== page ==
Water storage is one of those things that everyone seems to have their own way of doing. Whether you’ve got a massive 100L+ tank under your camper trailer, a big under-tray setup mounted in your ute or a couple of jerry cans on the roofrack, there are plenty of ways to store water when you’re out bush. We’re going to look at a simple DIY solution to get some low-pressure pressurised water setup in your wagon or ute, that you can do on the cheap and make look seriously slick. It’s all done with bits and pieces we found down at the hardware store, and takes next to no time to do. This setup is specific to a wagon, but it’s easy to adapt to a ute, a trailer or even the roofrack – wherever you want to store your jerry cans.
1. Two 20L jerry cans fit perfectly in the space next to the drawers in the back of the 4WD Action 80 Series, so that’s what we’re going to use. 40L is plenty of water for two people for up to three days at a time – and even more if you ration it carefully. Choose jerry cans that have bungs in the bottom like these, ditch the bungs and fit up a pair of water container taps (find em at your local camping store for a couple of bucks if your jerry cans don’t have em). We’ve painted our jerry cans black so that they absorb heat. In the back of the 4WD, on a warm day out bush the water can get to around 26-28°C, which is perfect to wash the dust from the beard. Hey boofhead can we get less dopey grin and more actual work? 2. We’re setting this up so it’s easy to remove if we ever want to. That means we’re using Liquid Nails to attach the pump to one of the jerry cans, rather than hard-mounting it in the back of the vehicle somewhere. Mount the pump towards the top of the jerry can away from the outlet, so you’ve got room to run the hose without kinking it. Wiring is as simple as running fused, switched power from your auxiliary battery to the pump, and the negative to a clean earth. This small pump only draws 4A max so you don’t need to go overboard with massive cabling, 4mm will work perfectly 3. This step isn’t essential, but if you skip it you’ll have to manually switch the pump over to the second tank when the first runs dry. To make this a piece of cake to use out bush, we’ve used a simple plastic t-piece and a couple of hose clamps to join both tanks together. The single hose then runs out of the t-piece and into the inlet of the pump. Run a length of hose out of the other side of the pump and you’ve got pressurised water! 4. Here’s how to make the install the envy of all your mates. We picked up this lockable outdoor brass tap for a couple of bucks from the hardware store. You can use any tap you want, but this one has a quarter-turn handle so it’s ultra quick to turn on or off, plus it has a provision for a small padlock if you don’t want some ratbag draining all your water. We’re going to mount this under the back tail-light – there it’ll be mostly protected, but still easy to access. The pump auto-starts when pressure drops, so the idea is to leave the pump powered on and you’ll have water whenever you need it. 5. Gulp. Anyone who’s fitted a snorkel knows it’s always a bit of a heart-in-mouth moment. Figure out where you’re going to mount your tap, then drill a pilot hole and take it out to about 6mm. Use a step drill bit to neatly enlarge the hole to the diameter of the back of the tap and then mount it through the body panel by fitting a standard male hose fitting to it. Use a bit of thread locker or plumber’s thread tape on the threads to stop it from vibrating loose. 6. Add a female push connector to the hose coming out of the pump and connect it to the back of the tap. The final step is to sink one of these little motorbike fuel tank breathers into each of the jerry can lids. They’ll let the jerry cans breathe air in as the pump sucks the water away, but their one-way design means they won’t spill any water out. And that’s it – pressurised water on tap for the next time you head bush!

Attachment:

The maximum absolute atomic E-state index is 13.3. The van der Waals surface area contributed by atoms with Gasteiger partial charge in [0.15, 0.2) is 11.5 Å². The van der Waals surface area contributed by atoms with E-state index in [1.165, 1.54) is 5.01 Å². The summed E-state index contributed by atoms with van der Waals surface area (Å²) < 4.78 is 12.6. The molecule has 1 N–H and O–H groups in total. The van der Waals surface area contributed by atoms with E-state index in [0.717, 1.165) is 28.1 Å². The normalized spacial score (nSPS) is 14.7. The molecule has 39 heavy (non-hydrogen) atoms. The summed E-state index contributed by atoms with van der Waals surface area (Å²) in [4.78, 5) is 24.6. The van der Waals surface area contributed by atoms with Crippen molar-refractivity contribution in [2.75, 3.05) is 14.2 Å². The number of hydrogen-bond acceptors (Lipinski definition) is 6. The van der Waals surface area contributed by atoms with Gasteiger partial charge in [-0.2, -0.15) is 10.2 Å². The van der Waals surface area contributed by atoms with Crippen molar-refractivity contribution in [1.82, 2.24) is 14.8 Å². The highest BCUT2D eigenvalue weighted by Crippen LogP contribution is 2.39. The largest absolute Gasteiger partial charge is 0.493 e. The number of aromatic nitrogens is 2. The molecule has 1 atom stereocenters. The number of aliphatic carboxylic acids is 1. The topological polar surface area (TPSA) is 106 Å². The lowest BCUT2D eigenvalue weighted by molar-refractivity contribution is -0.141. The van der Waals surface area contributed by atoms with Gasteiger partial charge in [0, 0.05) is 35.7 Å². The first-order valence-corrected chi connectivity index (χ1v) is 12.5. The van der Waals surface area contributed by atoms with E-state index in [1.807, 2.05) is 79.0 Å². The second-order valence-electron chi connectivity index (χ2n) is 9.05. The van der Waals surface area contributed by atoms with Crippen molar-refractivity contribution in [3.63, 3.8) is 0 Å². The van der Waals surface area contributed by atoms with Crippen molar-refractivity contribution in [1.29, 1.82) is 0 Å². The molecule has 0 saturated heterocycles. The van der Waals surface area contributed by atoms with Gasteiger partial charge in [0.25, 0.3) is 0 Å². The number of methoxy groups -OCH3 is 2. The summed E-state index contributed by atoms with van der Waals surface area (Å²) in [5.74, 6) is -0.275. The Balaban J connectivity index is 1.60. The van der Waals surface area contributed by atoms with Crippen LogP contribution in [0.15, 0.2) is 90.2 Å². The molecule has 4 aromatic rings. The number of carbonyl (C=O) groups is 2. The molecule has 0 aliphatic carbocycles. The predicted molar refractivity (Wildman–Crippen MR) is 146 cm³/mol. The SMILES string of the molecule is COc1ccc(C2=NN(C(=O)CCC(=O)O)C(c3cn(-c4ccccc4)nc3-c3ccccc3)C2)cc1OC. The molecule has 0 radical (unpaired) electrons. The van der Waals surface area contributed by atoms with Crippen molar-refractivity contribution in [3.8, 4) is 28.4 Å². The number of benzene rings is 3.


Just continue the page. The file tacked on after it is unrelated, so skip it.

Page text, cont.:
HIDDEN POWER SWITCH!
Rather than have to open your tailgate to get to the switch for the pump, run it somewhere hidden that’s easily accessible from outside the vehicle. We ran a switch up under the rear of the roofrack, so when you need to wash your hands, you just flick the switch and you’ve got pressurised water at the tap. Foolproof!
WHAT WE USED
Two 20L water jerry cans: $19.99ea total $39.98 Lockable brass garden tap: $5.97 4lpm 12v water pump: $24.99 Two plastic motorbike fuel tank breathers: $1.87ea total $3.74 Tube clear Liquid Nails: $9.85 Two water container taps: $3.99ea total $7.98 Misc hose, fittings, t-piece, hose clamps: $free (from the shed) Misc wiring: $free (from the shed) TOTAL: $92.51